9:08 AM, Oct 30, 2014 • By GEOFFREY NORMAN
The indicators for the economy are looking good. For those who view the world through a political prism, this news may be coming too late to help the president and his party in the mid-terms. And for those whose view is long and wide, the skies are not entirely blue. There is the matter of labor force participation, which is historically low. Also home ownership, which is also in a deep trough. And interest rates will soon be rising. Still …
Third quarter GDP rose by 3.5 percent, as reported by Bloomberg. A good number, and one that exceeded expectations of 3.1 percent. (Skeptics may point to the impact of government spending on that number but a win is a win.)
And: First time claims rose very modestly, keeping the running average at a 40-year low. A good jobs trend may not cure all ills, but it makes many of them more bearable.
Another dominating trend in economic news is the declining price of oil. This, of course, shows up for the average person when filling up to make the commute. Lower oil prices are a kind of increase in discretionary spending since gasoline for the car is sort of like milk for the baby. Falling gasoline prices, then, are a quick means of putting cash in people’s pockets.
Think of it as a stimulus plan. Without all that central planning.
12:24 PM, Oct 28, 2014 • By GEOFFREY NORMAN
The number for September orders of durable goods is one of three that were anticipated as indicators of where the economy is headed … or if it is merely treading water. (Housing prices and consumer confidence are the others.) Expectations were for a modest increase in durables after a bad number last month.
2:04 PM, Oct 27, 2014 • By GEOFFREY NORMAN
The Peter Drucker sallies about how government “can only do two things well: wage war and inflate the currency” is being severely tested. Today, we see this headline, over a piece by Jonathan Spicer of Reuters
Treasury’s regulatory non-solution makes a legislative fix much more difficult to achieve.3:01 PM, Oct 21, 2014 • By IKE BRANNON
Amidst the cliched rhetoric decrying “unpatriotic” companies that accompanied the Obama administration’s recent move to address corporate inversions, it was easy to miss the fact that there is relatively little of substance that can be remedied via regulation alone, even with Treasury Secretary Jacob Lew stretching the limits of executive power.
3:17 PM, Oct 16, 2014 • By DANIEL HALPER
Vice President Joe Biden talked about the trouble the middle class is having during the Barack Obama presidency at an event earlier today in Philadelphia:
"The middle class is getting killed," Biden said.
"In the last ten years, average salary of the middle class in America according to Standard & Poor's has gone up 14 cents."
10:39 AM, Oct 16, 2014 • By GEOFFREY NORMAN
First time claims came in on the low side. Unexpectedly so. Which seems, paradoxically, predictable.
11:32 AM, Oct 12, 2014 • By DANIEL HALPER
President Obama's former defense secretary, Leon Panetta, called for a White House shake-up this morning on CBS:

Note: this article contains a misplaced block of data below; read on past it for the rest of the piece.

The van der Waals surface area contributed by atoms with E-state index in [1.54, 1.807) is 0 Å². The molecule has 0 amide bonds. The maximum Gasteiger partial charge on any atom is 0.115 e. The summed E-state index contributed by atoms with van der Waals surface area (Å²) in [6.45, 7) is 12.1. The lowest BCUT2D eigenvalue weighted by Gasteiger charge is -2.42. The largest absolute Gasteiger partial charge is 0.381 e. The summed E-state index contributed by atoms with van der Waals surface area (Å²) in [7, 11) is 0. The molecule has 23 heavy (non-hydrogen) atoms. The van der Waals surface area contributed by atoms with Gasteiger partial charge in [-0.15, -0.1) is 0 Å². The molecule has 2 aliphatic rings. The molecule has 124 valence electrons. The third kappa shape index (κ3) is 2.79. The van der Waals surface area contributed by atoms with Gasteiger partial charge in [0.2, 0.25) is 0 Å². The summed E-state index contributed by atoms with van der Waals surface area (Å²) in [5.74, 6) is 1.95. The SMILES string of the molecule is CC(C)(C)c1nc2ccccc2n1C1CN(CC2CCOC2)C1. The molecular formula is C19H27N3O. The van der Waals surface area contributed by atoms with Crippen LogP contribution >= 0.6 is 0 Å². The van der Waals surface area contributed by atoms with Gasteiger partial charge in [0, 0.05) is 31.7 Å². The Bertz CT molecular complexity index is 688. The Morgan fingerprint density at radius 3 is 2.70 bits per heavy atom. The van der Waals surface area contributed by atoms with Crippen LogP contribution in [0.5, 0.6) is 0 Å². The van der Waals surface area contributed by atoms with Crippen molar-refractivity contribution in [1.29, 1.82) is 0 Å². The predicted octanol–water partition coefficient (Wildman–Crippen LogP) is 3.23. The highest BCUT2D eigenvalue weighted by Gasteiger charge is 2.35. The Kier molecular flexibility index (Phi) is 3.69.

7:01 AM, Oct 10, 2014 • By DANIEL HALPER
At a Hollywood fundraiser last night in Gwyneth Paltrow's backyard, President Obama explained that the rich are getting richer. "Most of the gains in our economy go to the folks who are in this lovely yard," Obama said.
By contrast, the president explained that income and wages have been stagnant for "the average person."
7:27 AM, Oct 9, 2014 • By JERYL BIER
The State Department this week posted a notice that applications are being accepted for Foreign Service Security Protective Specialist positions in the State Department's Bureau of Diplomatic Security to provide a "variety of personal protective services to Department officials and employees at overseas locations." While the announcement says there are a "limited number" of positions to fill, elsewhere there are indications that the number may actually be considerable.
8:48 AM, Oct 8, 2014 • By JEFFREY H. ANDERSON
If James Carville is still remotely right that “It’s the economy, stupid,” then it’s no wonder that it has been tough sledding for Senate incumbents this fall. Members of the Senate class that’s up for reelection this year were, of course, elected (or reelected) in November 2008 and began their current 6-year terms in January 2009. Using tallies from 2009 as the baseline, therefore, inflation-adjusted median household incomes have actually fallen on these senators’ watch in 11 of the 12 battleground states they represent. That’s a hard thing to explain to voters, especially if your party has been in the majority throughout that time.
12:12 PM, Oct 2, 2014 • By GEOFFREY NORMAN
Carol E. Lee of the Wall Street Journal reports that the president will be turning his attention back (“pivoting,” it is called) to the economy in an effort to get Democrats elected next month.
9:39 AM, Oct 1, 2014 • By GEOFFREY NORMAN
Coming in ahead of the unemployment figure for September, which will be released on Friday, and tomorrow’s weekly first-time-claims number, the ADP jobs report might be some sort of harbinger.